The state Division of Public Health is urging residents who might have been in contact with the animal to seek treatment.

Delaware's Division of Public Health is advising Sussex County residents who live in the residential area of Mount Joy Road between Townsend and Cannon roads in Millsboro of a positive case of rabies in a stray cat that came into contact with a human recently.

The victim was bitten by the cat while attempting to provide aid to the animal after it was hit by a car in the victim's driveway. The individual has begun treatment for rabies exposure.

Anyone in this area who thinks they might have been bitten, scratched or come in contact with a stray cat should immediately contact their health care provider or call the DPH Rabies Program at 302-744-4995. An epidemiologist is available 24/7.

Anyone who thinks their pet may have been bitten by this cat should call their private veterinarian or the Delaware Department of Agriculture at 302-698-4630 or email rabies.hotline@state.de.us.

Since Jan. 1, 2018, DPH has performed rabies tests on 107 animals, 10 of which were confirmed to be rabid, including three foxes, three raccoons, two cats (including this one), one dog and one horse. Rabies tests performed on four animals (one sheep, one bat and two dogs) were indeterminate. DPH only announces those rabies cases for which it is possible the animal had unknown contacts with humans and there is a risk of exposure to the community.

In addition, DPH recently announced Delaware's first positive case of rabies in a human in nearly 80 years. A Felton woman died in August after contracting the disease.

Rabies is an infectious disease affecting the nervous system of humans and other mammals. Infection can occur through the bite or scratch of an infected animal or if saliva from such an animal gets into the eyes, nose, mouth or an opening in the skin. Rabies in humans and animals cannot be cured once symptoms appear, and therefore, if an animal that has exposed a human is unavailable to be quarantined or tested, DPH recommends that people receive post-exposure prophylaxis treatment, a series of four vaccinations, as a precautionary measure.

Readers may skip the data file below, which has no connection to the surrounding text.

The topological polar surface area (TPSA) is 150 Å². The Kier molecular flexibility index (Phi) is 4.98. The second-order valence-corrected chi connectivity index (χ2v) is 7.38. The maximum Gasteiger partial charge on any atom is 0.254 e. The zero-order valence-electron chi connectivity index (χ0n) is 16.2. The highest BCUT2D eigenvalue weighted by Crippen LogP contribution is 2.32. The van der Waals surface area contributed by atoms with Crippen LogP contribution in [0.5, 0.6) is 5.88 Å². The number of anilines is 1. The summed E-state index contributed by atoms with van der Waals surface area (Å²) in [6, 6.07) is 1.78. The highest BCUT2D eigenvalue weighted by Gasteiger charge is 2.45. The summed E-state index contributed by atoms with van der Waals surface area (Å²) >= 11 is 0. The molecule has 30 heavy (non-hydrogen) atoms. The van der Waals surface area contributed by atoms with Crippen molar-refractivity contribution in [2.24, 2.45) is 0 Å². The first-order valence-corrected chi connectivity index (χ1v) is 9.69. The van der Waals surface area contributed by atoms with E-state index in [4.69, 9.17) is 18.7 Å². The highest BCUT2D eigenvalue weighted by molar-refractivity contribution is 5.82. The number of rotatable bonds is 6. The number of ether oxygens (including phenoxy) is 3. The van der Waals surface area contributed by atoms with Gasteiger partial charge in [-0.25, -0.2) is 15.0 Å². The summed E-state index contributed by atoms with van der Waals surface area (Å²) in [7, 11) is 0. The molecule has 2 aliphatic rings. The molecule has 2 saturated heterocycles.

Fortunately, rabies is also almost completely preventable. DPH recommends that members of the public take the following steps to stay clear of exposure:

All dogs, cats, and ferrets 6 months of age and older are required by Delaware law to be vaccinated against rabies by a licensed veterinarian. Consider vaccinating livestock and horses as well. It is recommended to consult with your private veterinarian if you have any questions regarding whether your animal(s) should be vaccinated against rabies. Pet owners can reduce the possibility of pets being exposed to rabies by not letting them roam free.  Spaying or neutering your pet may reduce the tendency to roam or fight and, thus, reduce the chance they will be exposed to rabies.  Do not keep your pet's food or water outdoors; bowls can attract wild and stray animals.  Keep your garbage securely covered.  Do not touch or otherwise handle wild or unfamiliar animals, even if they appear friendly.

For more information on the DPH rabies program, visit http://www.dhss.delaware.gov/dhss/dph/dpc/rabies.html or call 1-866-972-9705 or 302-744-4995. For more information on rabies, visit the Centers for Disease Control and Prevention at http://www.cdc.gov/rabies/.